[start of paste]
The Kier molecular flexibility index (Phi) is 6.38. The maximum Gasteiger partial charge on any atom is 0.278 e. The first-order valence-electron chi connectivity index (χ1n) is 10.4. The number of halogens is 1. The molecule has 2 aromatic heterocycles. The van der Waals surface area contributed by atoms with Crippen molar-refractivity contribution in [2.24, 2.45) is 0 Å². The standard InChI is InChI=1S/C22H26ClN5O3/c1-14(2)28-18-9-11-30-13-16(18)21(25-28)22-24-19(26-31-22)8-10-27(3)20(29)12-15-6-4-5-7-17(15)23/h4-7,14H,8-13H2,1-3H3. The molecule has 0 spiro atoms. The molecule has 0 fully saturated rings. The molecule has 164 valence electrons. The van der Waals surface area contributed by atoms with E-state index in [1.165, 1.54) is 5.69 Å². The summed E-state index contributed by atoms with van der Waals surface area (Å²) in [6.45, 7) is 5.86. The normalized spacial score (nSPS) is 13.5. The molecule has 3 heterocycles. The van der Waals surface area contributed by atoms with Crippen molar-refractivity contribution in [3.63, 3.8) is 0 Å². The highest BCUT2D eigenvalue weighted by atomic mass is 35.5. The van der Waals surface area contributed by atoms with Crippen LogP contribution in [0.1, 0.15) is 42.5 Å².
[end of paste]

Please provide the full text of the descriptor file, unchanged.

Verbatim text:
The Kier molecular flexibility index (Phi) is 6.38. The maximum Gasteiger partial charge on any atom is 0.278 e. The first-order valence-electron chi connectivity index (χ1n) is 10.4. The number of halogens is 1. The molecule has 2 aromatic heterocycles. The van der Waals surface area contributed by atoms with Crippen molar-refractivity contribution in [2.24, 2.45) is 0 Å². The standard InChI is InChI=1S/C22H26ClN5O3/c1-14(2)28-18-9-11-30-13-16(18)21(25-28)22-24-19(26-31-22)8-10-27(3)20(29)12-15-6-4-5-7-17(15)23/h4-7,14H,8-13H2,1-3H3. The molecule has 0 spiro atoms. The molecule has 0 fully saturated rings. The molecule has 164 valence electrons. The van der Waals surface area contributed by atoms with E-state index in [1.165, 1.54) is 5.69 Å². The summed E-state index contributed by atoms with van der Waals surface area (Å²) in [6.45, 7) is 5.86. The normalized spacial score (nSPS) is 13.5. The molecule has 3 heterocycles. The van der Waals surface area contributed by atoms with Crippen molar-refractivity contribution in [3.63, 3.8) is 0 Å². The highest BCUT2D eigenvalue weighted by atomic mass is 35.5. The van der Waals surface area contributed by atoms with Crippen LogP contribution in [0.1, 0.15) is 42.5 Å².